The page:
Next month in San Diego, CHI will present “Now Generation Sequencing” in which discussions about targeted resequencing will be front and center. This mixture of molecular biology and sophisticated computer analysis hones in on genomic regions of interest, interrogating multiple genetic sites. Enabling the detection of rare mutations and hard-to-reach corners of the genome, it takes advantage of low sample-input requirements. Moreover, these strategies allow areas of interest to be identified through genome-wide association studies while sequencing genes and candidate regions.
Using next-generation sequencing for clinical diagnostic purposes offers unique challenges due to the complexity of the technology and data analysis issues. Presentations at “Now Generation Sequencing” will discuss how to streamline technical processes and bioinformatics analyses to rapidly move this technology into the clinic.
The identification of the genes for extremely rare disorders was extremely difficult until the development of targeted approaches for sequencing partial components of the entire genome. Classic human gene mapping studies required large pedigrees of many affected families in which the association between the disease and the candidate gene could be narrowed down through its linkage with such markers as single nucleotide polymorphisms and microsatellites.
Today the availability of powerful computer analysis combined with automated sequencing technology has allowed a brute-force approach to identification of the genetic region of interest. The large size of the entire human genome, however, requires a method of selective sequencing. Since the exome or coding regions comprise only 30 megabases, or 1% of the total human genetic makeup, a second-generation approach targeting this select class would make the task manageable and more cost-friendly.
Sarah Ng, a graduate student in genome sciences at the University of Washington, has been involved in a project to demonstrate proof of principle for targeted capture and massive parallel sequencing, using the Freeman-Sheldon Syndrome as a model. Success in the endeavor spurred the team on to nail down the location of the Miller Syndrome, a previously unmapped disorder.
“For the first time, we have pursued candidate gene identification through exome sequencing of a small number of unrelated affected individuals,” says Ng.
The team’s approach requires the enrichment of exomes by hybridization of DNA from shotgun libraries to microarrays with synthesized DNA probes complementary to the human exome sequence. In this project, four libraries, each consisting of broken-up genomic DNA fragments from a subject with the condition, were hybridized to two custom 244 K Agilent microarrays, and the captured exomic DNA from the affected individuals was entirely sequenced on the Illumina Genome Analyzer platform.
This data revealed a large number of variants in each individual, which could be subjected to additional filtering techniques to identify the sequences responsible for the disease. The candidate gene, which codes for an enzyme in pyrimidine biosynthesis, is referred to as DHODH. Mutations in this gene were then identified in a number of unrelated Miller Syndrome families.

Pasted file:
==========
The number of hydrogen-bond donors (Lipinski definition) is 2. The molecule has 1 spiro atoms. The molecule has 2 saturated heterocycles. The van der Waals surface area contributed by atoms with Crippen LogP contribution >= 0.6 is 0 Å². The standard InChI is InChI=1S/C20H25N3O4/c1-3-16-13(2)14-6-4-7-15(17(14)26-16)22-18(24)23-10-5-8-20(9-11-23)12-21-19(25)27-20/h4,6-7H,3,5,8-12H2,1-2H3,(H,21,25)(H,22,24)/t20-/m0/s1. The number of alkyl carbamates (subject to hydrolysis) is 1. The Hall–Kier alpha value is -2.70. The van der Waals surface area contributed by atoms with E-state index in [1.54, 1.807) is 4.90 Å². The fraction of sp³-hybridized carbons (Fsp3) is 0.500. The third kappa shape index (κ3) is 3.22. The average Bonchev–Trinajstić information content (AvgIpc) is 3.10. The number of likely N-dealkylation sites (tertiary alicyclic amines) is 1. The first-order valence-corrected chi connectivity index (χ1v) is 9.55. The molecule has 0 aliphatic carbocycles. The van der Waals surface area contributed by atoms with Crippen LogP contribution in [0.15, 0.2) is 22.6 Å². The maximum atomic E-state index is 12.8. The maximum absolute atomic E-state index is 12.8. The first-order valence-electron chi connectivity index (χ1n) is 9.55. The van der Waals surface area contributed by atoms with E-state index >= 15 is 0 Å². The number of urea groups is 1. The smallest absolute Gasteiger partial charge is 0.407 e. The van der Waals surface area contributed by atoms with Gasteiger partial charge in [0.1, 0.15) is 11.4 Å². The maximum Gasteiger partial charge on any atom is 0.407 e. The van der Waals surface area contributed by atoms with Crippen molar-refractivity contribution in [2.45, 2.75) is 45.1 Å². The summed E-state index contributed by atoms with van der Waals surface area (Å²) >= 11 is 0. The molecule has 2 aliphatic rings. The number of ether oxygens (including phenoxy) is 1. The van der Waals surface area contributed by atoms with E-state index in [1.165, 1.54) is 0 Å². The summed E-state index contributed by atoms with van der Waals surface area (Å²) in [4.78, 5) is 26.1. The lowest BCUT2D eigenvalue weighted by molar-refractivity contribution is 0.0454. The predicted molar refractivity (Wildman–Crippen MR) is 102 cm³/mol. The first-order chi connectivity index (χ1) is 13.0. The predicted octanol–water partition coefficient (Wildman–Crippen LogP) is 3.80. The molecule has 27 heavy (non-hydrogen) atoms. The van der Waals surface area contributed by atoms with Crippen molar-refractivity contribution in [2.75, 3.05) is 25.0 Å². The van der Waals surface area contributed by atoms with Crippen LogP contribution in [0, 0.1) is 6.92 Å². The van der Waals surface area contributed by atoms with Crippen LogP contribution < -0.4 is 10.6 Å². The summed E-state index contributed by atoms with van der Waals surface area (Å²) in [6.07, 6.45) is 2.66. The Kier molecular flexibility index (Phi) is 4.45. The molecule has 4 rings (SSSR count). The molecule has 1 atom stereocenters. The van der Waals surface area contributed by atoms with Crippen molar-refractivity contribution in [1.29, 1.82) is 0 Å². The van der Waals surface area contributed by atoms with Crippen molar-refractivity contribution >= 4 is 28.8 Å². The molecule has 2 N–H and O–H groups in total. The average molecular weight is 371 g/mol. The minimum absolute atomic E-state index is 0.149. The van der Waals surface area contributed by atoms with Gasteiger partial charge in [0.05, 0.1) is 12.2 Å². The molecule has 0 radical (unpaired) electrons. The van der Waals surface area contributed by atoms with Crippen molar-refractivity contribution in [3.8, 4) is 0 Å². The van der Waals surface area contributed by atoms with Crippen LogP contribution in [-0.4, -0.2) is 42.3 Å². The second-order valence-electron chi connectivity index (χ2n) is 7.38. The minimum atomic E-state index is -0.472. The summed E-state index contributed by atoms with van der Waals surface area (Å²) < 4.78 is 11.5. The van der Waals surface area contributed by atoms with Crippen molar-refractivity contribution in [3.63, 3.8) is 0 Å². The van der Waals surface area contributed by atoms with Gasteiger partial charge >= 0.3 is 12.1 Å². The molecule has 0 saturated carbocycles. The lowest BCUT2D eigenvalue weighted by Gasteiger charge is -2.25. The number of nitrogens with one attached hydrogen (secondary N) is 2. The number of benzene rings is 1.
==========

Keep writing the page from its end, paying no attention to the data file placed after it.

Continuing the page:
Prior to the work of the University of Washington team, it was unclear whether Miller Syndrome was dominant or recessive since large pedigrees had never been observed. This unknown, combined with the decreased reproductive ability of individuals with this condition, greatly restricted the options available for its analysis.
“We have demonstrated the power, efficiency, and cost-effectiveness of this strategy,” says Ng. “This approach is likely to become a standard tool for the discovery of genes underlying rare monogenic disorders.”
Therapy for genetically based diseases invariably requires a solid understanding of the molecular basis of the condition—phenylketonuria being a classic example. This knowledge can now be put to use, although the rareness of the condition may stand in the way of efforts to develop a workable treatment.
febit biomed is using its HybSelect™ automated technology to investigate new cancer markers as well as other issues pertaining to the isolation of disease-related genes.
febit’s targeted resequencing technology is a microarray-based sequence capture strategy in which the entire genome is scaled down to manageable portions that can be used in focused investigations. It consists of three steps—hybridization of a genomic library to a Geniom biochip, washing and elution, and finally sequencing and analysis. Working with 10% of the genome (300 million bases) the company scales down further to focus on clinically relevant regions. “Currently our main interest is in the area of oncogenes and oncology,” says Peer Stähler, CSO.
febit uses barcoding for the indexing of samples. This is accomplished by adding identifying base sequences onto the PCR primers, which allows samples to be identified and followed, making automation of sequencing possible.
“We are currently conducting a large-scale analysis of cancer-related genes,” explains Stähler. “This includes the breast cancer genes BRCA-1 and -2. We can analyze more than 60 samples in one run.”